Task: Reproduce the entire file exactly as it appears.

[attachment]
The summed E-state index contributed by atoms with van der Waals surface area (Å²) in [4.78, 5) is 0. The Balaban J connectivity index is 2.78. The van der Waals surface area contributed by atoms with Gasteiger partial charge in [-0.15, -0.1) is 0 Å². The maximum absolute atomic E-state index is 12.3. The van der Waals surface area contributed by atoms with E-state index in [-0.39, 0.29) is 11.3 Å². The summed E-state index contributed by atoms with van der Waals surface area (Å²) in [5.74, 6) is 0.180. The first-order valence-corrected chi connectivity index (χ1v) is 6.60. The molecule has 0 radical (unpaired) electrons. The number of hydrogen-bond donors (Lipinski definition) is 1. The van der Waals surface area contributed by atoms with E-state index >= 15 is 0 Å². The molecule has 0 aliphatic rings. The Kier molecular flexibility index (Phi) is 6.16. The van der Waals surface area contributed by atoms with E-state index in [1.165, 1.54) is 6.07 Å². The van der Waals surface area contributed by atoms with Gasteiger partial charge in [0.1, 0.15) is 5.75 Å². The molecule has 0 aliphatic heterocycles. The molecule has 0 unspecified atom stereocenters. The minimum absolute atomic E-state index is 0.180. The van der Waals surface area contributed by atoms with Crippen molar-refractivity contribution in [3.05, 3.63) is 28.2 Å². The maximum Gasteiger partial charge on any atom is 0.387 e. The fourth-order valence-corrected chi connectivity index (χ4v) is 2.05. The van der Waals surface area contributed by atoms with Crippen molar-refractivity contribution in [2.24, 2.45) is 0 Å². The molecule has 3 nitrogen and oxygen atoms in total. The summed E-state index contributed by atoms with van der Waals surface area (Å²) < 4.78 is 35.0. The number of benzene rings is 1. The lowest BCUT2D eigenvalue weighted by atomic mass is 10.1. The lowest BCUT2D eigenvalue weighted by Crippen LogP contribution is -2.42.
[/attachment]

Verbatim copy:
The summed E-state index contributed by atoms with van der Waals surface area (Å²) in [4.78, 5) is 0. The Balaban J connectivity index is 2.78. The van der Waals surface area contributed by atoms with Gasteiger partial charge in [-0.15, -0.1) is 0 Å². The maximum absolute atomic E-state index is 12.3. The van der Waals surface area contributed by atoms with E-state index in [-0.39, 0.29) is 11.3 Å². The summed E-state index contributed by atoms with van der Waals surface area (Å²) in [5.74, 6) is 0.180. The first-order valence-corrected chi connectivity index (χ1v) is 6.60. The molecule has 0 radical (unpaired) electrons. The number of hydrogen-bond donors (Lipinski definition) is 1. The van der Waals surface area contributed by atoms with E-state index >= 15 is 0 Å². The molecule has 0 aliphatic rings. The Kier molecular flexibility index (Phi) is 6.16. The van der Waals surface area contributed by atoms with E-state index in [1.165, 1.54) is 6.07 Å². The van der Waals surface area contributed by atoms with Gasteiger partial charge in [0.1, 0.15) is 5.75 Å². The molecule has 0 aliphatic heterocycles. The molecule has 0 unspecified atom stereocenters. The minimum absolute atomic E-state index is 0.180. The van der Waals surface area contributed by atoms with Crippen molar-refractivity contribution in [3.05, 3.63) is 28.2 Å². The maximum Gasteiger partial charge on any atom is 0.387 e. The fourth-order valence-corrected chi connectivity index (χ4v) is 2.05. The van der Waals surface area contributed by atoms with Crippen molar-refractivity contribution in [2.24, 2.45) is 0 Å². The molecule has 3 nitrogen and oxygen atoms in total. The summed E-state index contributed by atoms with van der Waals surface area (Å²) < 4.78 is 35.0. The number of benzene rings is 1. The lowest BCUT2D eigenvalue weighted by atomic mass is 10.1. The lowest BCUT2D eigenvalue weighted by Crippen LogP contribution is -2.42.